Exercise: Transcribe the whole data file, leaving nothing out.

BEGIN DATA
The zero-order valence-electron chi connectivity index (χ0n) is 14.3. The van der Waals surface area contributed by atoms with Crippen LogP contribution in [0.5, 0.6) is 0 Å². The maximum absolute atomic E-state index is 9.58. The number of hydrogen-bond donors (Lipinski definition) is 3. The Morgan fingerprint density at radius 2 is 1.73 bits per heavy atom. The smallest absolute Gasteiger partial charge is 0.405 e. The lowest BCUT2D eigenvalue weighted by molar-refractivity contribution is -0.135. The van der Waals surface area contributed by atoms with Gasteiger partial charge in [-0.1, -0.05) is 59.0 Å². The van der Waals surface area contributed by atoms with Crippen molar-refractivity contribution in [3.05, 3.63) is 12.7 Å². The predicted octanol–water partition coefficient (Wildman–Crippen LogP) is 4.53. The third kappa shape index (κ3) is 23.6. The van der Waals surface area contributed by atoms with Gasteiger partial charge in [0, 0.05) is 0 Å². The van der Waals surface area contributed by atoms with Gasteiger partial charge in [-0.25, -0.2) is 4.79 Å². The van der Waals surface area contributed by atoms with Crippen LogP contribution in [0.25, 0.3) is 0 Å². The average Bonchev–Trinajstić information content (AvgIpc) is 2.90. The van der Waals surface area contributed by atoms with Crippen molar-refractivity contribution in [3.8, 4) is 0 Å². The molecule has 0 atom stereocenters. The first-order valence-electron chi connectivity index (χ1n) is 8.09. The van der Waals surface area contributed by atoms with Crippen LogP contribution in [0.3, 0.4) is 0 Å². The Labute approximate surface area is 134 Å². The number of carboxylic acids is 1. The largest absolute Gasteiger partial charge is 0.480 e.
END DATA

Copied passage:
The zero-order valence-electron chi connectivity index (χ0n) is 14.3. The van der Waals surface area contributed by atoms with Crippen LogP contribution in [0.5, 0.6) is 0 Å². The maximum absolute atomic E-state index is 9.58. The number of hydrogen-bond donors (Lipinski definition) is 3. The Morgan fingerprint density at radius 2 is 1.73 bits per heavy atom. The smallest absolute Gasteiger partial charge is 0.405 e. The lowest BCUT2D eigenvalue weighted by molar-refractivity contribution is -0.135. The van der Waals surface area contributed by atoms with Gasteiger partial charge in [-0.1, -0.05) is 59.0 Å². The van der Waals surface area contributed by atoms with Crippen molar-refractivity contribution in [3.05, 3.63) is 12.7 Å². The predicted octanol–water partition coefficient (Wildman–Crippen LogP) is 4.53. The third kappa shape index (κ3) is 23.6. The van der Waals surface area contributed by atoms with Gasteiger partial charge in [0, 0.05) is 0 Å². The van der Waals surface area contributed by atoms with Gasteiger partial charge in [-0.25, -0.2) is 4.79 Å². The van der Waals surface area contributed by atoms with Crippen LogP contribution in [0.25, 0.3) is 0 Å². The average Bonchev–Trinajstić information content (AvgIpc) is 2.90. The van der Waals surface area contributed by atoms with Crippen molar-refractivity contribution in [3.8, 4) is 0 Å². The molecule has 0 atom stereocenters. The first-order valence-electron chi connectivity index (χ1n) is 8.09. The van der Waals surface area contributed by atoms with Crippen LogP contribution in [0.3, 0.4) is 0 Å². The Labute approximate surface area is 134 Å². The number of carboxylic acids is 1. The largest absolute Gasteiger partial charge is 0.480 e.